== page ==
By David Fong
MIAMI COUNTY — When inclement weather hits and local athletic directors have to decide whether to go ahead with games and practices or shut things down for the evening, a variety of factors are considered — ultimately, however, one weighs in above all others.
“It’s always about the safety of the kids,” Troy athletic director Dave Palmer said. “Will it be safe for the kids to be out on the roads? Safety is — and always will be — our No. 1 concern.”
Still, though, what constitutes safe road conditions is a subjective decision. Troy — like many schools throughout the county — does not have a set policy when it comes to hosting games and practices, but instead chooses to do with bad weather days on a case-by-case basis.
“We do not have a set policy,” Palmer said. “Just because school is closed for a snow day, that doesn’t necessarily mean we will not have games or practices that evening. A good example would be if we had blinding fog at 7 a.m. and you can’t see your hand in front of your face because it’s so thick, they may have to cancel school that day. Maybe the sun comes out at noon and burns off all the fog and everything is fine … it wouldn’t make much sense to cancel games and practices that night.”
Such was the case Wednesday, as Troy City Schools were canceled, but the decision was made to hold practices and games, including the Troy girls basketball team’s game against state-ranked Sidney.
“Sometimes, the same sort of thing will happen with cold and snow. The road conditions may be bad in the morning — bad enough to cancel school — but then the sun comes out and starts to melt everything and the road crews and can get out and everything is fine by the afternoon. If there’s a foot of snow on the ground, that’s a no-brainer — we are going to cancel activities for the evening. But that’s not always the case.”
Palmer said he doesn’t make the decision whether to proceed with games and practices on his own.
“I’ll meet with the principal, the superintendent and the transportation director,” he said. “We’ll all put our heads together and try to do what’s best for the kids.”
Palmer said that while Troy may not have a set policy regarding snow days, there are other schools that do — and those policies can sometimes affect Troy’s game schedules.
“In some districts, it’s a set policy that if you don’t have school that day, you are done,” he said. “You aren’t allowed to play games and you aren’t allowed to practice. If that’s their policy, you have to work with them on that.”
Like Palmer, Miami East athletic director Scot Donaldson said safety comes first.
“Generally, our policy is that if we have a snow day, everything is canceled for the junior high,” Donaldson said. “That’s my policy. Now for the high school policy, Dr. Rappold and I — along with some other people — will get out and drive the roads and we’ll all get together after noon and make a decision. We’ll get together and talk — and we’ll call the sheriff if we have to do see how the roads are — and we’ll make that decision. But nothing is going to happen until after noon. No one is going to be in our gym before 1 p.m.”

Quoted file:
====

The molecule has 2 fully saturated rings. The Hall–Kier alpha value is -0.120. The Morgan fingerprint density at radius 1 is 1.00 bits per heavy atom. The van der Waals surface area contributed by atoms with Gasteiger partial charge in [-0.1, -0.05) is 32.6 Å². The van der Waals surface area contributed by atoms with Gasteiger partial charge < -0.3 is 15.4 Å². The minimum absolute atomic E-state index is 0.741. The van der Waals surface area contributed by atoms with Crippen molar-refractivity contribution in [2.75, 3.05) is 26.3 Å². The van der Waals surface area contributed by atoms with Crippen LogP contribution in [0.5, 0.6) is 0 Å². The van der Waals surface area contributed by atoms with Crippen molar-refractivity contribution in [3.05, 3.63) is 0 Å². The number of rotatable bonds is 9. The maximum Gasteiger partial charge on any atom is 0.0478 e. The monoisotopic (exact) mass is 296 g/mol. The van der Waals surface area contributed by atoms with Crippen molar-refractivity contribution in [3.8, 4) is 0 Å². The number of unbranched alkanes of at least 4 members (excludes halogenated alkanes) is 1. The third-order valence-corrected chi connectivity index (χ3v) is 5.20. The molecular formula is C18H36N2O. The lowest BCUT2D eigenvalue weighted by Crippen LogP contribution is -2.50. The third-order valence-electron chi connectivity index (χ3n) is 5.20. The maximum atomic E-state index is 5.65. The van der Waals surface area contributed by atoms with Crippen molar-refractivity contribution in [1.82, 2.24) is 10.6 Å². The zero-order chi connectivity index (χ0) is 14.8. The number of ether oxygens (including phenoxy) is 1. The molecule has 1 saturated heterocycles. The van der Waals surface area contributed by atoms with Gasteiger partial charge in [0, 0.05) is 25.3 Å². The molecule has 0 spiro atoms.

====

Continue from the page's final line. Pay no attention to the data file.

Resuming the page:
While Miami East did not have any sporting events scheduled for Wednesday, practices did take place at the school — which was closed for the academic day — during the afternoon.
At Miami East, Donaldson faces a different set of challenges than Palmer, as his teams are forced to travel more rural roads than their Troy counterparts — many of which are cleared well after those within the Troy city limits.
“We’ve probably got more ground to cover out here,” he said. “The roads in Brown Township may be a lot different than the roads in Elizabeth Township. We will either enter all the townships or talk to people who have been in all the townships before we make a decision. And even after we make a decision, if we have a snow day and the parents don’t feel safe having their kid come to practice, they can keep them at home and won’t face any disciplinary action.
“Another thing we’ve got to consider out here is, ‘What are the roads going to be like after the games?’ Sure, we can have buses take the state routes to the games because they are clear, but what about when the bus gets back to the school and the kids have to drive home? I don’t want want kids driving down Polecat Road or Alcony-Conover where the wind just blows and everything ices up.”
Donaldson said that while he and fellow staff members try to take every factor into consideration, making the ultimate decision remains an inexact science.
“I’ve been doing this for 25 years now and I know there have been times when I’ve got back from games and I didn’t feel safe driving home because the weather got worse during the game,” he said. “But I also remember the time I canceled a wrestling invitational because the ‘white death’ was supposed to be coming — and it ended up being the nicest day we had all winter. I’m standing out there in an empty parking lot thinking, ‘What they heck did I just do?’”
Contact David Fong at firstname.lastname@example.org; follow him on Twitter @thefong